• Jose Ortiz and the members of The Senior Advocacy Leadership Team (SALT), who started a petition that collected 5000 signatures and organized a successful May Day rally and march for seniors on Grand Street to protest the bus service cuts.
  • Daisy Paez, our next-door-neighbor District Leader, who rallied neighbors on the streets and online, stood up at community meetings, and led the May Day rally on Grand Street.

There is also still a lot to keep fighting to change:

  • The MTA made no attempt to reach out to the community before announcing its proposed service cuts.
  • The MTA “open house” meetings were designed not to encourage but to stifle community input.
  • Proposed service cuts were based on agenda-driven metrics, not community needs.
  • Our neighborhood is still losing two stops south of Delancey. Those most in need of convenient public transportation have to settle for a compromise victory.
  • While the purported goal of service cuts was to speed up M14 buses, NYC Department of Transportation still has no plan to mitigate traffic on Grand Street, which is the biggest factor in slow bus speeds below Delancey.
  • Our neighbors above Delancey have lost even more local stops on the M14A and M14D bus routes because of the MTA’s misguided approach to transit policy in the East Village and Lower East Side.

Good news: M14A local stops restored in latest plan

In March, the MTA surprised our local Community Board with a plan to cut 40% of the M14A and M14D stops below 14th Street — 50% of the M14A stops below Delancey Street.

In the two months since then, Grand Street Democrats engaged diverse community groups, participated in protests, collected petition signatures from our neighbors, spoke out on TV, plastered social media, showed up at community meetings, rallied our local elected officials, and won significant improvements to the MTA’s plan for seniors, students, and people with disabilities.

The MTA initially presented a plan cutting four out of eight stops south of Delancey. In the final plan presented to CB3 on Tuesday, two stops have been restored. The result is still a disappointing reduction in local service, but is so much more reasonable than what was initially proposed that we have to take this as a victory of community action.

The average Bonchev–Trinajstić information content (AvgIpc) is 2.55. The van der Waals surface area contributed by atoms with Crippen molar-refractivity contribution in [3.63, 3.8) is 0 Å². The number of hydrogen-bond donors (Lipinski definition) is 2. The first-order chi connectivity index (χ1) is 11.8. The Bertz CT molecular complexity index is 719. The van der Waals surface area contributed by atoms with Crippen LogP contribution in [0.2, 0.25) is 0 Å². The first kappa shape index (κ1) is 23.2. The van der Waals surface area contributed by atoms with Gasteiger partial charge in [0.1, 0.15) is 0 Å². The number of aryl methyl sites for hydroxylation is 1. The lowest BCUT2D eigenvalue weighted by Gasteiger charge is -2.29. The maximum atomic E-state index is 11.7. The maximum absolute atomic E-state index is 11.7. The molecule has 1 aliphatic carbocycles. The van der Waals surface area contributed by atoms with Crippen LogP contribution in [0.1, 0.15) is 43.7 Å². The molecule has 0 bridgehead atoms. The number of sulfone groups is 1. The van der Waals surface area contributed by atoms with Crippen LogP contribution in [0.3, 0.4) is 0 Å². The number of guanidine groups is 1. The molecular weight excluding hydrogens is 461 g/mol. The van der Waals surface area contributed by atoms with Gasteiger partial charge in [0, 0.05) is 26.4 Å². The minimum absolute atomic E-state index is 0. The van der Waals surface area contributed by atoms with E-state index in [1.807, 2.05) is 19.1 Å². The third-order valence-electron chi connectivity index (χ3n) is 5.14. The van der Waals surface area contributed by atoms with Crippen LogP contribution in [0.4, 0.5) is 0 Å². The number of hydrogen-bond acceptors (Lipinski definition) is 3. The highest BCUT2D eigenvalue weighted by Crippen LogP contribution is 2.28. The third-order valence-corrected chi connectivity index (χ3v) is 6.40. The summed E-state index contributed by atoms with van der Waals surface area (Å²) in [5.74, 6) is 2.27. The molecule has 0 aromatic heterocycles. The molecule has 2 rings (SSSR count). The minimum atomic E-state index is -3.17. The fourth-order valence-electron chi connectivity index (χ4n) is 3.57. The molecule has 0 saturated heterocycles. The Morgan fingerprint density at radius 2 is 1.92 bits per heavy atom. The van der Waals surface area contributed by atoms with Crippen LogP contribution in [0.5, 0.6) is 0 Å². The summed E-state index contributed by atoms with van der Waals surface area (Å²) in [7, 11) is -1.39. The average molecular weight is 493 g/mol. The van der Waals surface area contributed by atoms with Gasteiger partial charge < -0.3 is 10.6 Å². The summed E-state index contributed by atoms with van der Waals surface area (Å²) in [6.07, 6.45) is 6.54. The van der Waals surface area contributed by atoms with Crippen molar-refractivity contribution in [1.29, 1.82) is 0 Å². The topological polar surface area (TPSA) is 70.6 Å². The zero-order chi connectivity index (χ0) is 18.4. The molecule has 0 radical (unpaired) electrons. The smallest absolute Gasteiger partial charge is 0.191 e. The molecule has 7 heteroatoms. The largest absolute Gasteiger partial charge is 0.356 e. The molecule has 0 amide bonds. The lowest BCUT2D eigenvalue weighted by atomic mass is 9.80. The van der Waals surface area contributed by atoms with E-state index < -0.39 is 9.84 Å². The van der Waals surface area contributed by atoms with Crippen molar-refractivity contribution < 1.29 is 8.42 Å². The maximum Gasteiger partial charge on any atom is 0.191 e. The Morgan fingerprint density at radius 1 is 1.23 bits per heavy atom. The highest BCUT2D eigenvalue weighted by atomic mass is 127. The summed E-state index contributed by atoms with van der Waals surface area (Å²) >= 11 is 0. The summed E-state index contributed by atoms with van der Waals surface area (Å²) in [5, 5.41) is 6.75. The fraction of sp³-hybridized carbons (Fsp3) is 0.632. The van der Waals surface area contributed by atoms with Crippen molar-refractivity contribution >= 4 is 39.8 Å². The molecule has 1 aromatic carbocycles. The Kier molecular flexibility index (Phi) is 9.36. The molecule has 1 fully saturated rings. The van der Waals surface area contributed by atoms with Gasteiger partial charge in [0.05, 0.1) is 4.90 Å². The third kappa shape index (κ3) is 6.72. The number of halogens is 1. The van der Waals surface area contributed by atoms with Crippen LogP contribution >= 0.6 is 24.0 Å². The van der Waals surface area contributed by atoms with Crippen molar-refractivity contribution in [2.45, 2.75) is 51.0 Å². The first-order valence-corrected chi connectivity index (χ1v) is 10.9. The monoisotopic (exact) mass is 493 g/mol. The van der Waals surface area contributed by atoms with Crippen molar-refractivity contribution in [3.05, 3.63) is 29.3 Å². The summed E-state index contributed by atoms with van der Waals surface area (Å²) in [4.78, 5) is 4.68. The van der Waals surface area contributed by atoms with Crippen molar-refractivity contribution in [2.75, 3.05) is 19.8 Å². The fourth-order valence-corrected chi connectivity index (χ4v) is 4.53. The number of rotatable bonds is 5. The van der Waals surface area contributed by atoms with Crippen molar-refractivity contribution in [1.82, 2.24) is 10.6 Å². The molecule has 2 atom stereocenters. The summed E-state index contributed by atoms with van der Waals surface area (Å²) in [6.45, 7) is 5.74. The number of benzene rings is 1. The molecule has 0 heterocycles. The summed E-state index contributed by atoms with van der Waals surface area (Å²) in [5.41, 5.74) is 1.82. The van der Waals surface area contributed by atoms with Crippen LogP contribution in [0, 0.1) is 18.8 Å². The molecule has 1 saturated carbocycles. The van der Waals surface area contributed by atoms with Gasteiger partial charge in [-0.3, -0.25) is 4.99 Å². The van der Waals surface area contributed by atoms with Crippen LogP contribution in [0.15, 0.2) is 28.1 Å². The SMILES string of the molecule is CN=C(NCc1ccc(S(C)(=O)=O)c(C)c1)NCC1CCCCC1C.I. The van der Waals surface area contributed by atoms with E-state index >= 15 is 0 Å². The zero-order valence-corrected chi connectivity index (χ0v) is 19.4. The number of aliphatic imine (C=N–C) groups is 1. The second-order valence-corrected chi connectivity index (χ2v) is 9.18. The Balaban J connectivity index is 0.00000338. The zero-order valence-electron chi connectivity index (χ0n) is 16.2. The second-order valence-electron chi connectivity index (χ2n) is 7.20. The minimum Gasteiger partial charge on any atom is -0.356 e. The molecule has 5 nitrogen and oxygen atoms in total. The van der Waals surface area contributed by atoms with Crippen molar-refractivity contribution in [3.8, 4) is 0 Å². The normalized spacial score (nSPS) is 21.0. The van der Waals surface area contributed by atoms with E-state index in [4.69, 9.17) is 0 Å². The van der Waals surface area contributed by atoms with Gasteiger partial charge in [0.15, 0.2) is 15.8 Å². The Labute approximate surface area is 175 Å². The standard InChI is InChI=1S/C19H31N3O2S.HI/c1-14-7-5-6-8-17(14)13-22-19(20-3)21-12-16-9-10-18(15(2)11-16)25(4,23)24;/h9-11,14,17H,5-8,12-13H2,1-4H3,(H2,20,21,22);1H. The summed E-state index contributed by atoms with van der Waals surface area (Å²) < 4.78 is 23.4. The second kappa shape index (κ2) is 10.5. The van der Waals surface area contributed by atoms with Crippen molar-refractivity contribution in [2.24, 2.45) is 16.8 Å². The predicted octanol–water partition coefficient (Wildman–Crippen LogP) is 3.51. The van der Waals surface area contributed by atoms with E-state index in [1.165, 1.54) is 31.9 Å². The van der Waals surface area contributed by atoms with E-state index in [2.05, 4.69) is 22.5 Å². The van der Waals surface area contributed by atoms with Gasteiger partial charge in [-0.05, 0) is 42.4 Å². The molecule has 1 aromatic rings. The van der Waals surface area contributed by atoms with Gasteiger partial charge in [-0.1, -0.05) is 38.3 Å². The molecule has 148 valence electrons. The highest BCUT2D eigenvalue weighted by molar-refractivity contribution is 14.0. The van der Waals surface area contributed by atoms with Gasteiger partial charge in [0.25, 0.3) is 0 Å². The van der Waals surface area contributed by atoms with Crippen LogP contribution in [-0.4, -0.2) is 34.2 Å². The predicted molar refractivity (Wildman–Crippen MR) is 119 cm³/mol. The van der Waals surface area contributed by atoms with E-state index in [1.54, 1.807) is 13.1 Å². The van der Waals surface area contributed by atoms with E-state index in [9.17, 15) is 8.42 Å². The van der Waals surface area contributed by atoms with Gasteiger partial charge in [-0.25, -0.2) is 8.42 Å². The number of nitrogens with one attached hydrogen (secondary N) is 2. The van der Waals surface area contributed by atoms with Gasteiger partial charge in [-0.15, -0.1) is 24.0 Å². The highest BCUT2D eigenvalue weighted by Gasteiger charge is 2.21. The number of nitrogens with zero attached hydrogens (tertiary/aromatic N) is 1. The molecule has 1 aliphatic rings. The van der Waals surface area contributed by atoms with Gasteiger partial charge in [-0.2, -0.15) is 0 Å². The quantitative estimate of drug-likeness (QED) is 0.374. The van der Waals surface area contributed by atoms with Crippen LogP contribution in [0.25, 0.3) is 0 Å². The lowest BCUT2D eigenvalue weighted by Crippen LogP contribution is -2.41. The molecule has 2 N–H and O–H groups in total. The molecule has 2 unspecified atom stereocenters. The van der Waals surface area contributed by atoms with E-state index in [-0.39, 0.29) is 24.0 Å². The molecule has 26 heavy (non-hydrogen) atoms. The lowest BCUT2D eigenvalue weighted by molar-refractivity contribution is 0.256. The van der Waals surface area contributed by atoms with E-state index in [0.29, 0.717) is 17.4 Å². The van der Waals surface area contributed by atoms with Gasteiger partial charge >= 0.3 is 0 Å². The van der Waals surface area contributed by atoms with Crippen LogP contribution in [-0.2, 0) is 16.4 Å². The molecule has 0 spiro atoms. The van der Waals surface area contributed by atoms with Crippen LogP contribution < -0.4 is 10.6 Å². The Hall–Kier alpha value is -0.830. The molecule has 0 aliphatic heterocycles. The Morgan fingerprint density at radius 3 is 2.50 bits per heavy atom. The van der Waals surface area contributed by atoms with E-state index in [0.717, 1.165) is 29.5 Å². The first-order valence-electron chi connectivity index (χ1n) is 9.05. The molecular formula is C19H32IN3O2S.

• The first stop we are losing is at Cherry & Jackson, which is the closest stop for many people in Vladeck Houses. But the stop on Madison & Jackson is just around the corner and less than one block away.
  • The other stop we are losing is the one in front of CVS on Grand Street between East Broadway and Willet. Riders will have to walk to Columbia or Pitt.
  • In addition, the stop currently between Suffolk and Norfolk will be moved east to Clinton Street, which is midway between Pitt and Essex, better balancing the stops along this stretch of Grand St.

The final plan has not yet been posted online.

Local electeds all agree: Save our local M14 bus stops!

Our Congressmembers, State reps, and Councilmembers are all on the same page as local seniors and neighborhood transit advocates: the MTA’s planned service cuts along the M14A and M14D bus lines are a big mistake.

After weeks of protests, the MTA presented local stakeholders with a new plan that preserves an additional stop on Grand Street, but we are still pushing for more, and our elected representatives are on our side.

This letter was sent Wednesday to NYC Transit and NYC DOT, signed by:

  • Congressmember Carolyn Maloney
  • Congressmember Nydia Velázquez
  • State Senator Brian Kavanagh
  • State Senator Brad Hoylman
  • Assemblymember Yuh-Line Niou
  • Assemblymember Harvey Epstein
  • Councilmember Carlina Rivera
  • Councilmember Margaret Chin
  • Manhattan Borough President Gale Brewer

In it, they call for keeping all stops along Grand Street, including the stop at Cherry and Jackson which services residents of Vladeck Houses. They also point out that traffic along Grand Street still needs to be addressed if bus speeds are really a priority for DOT.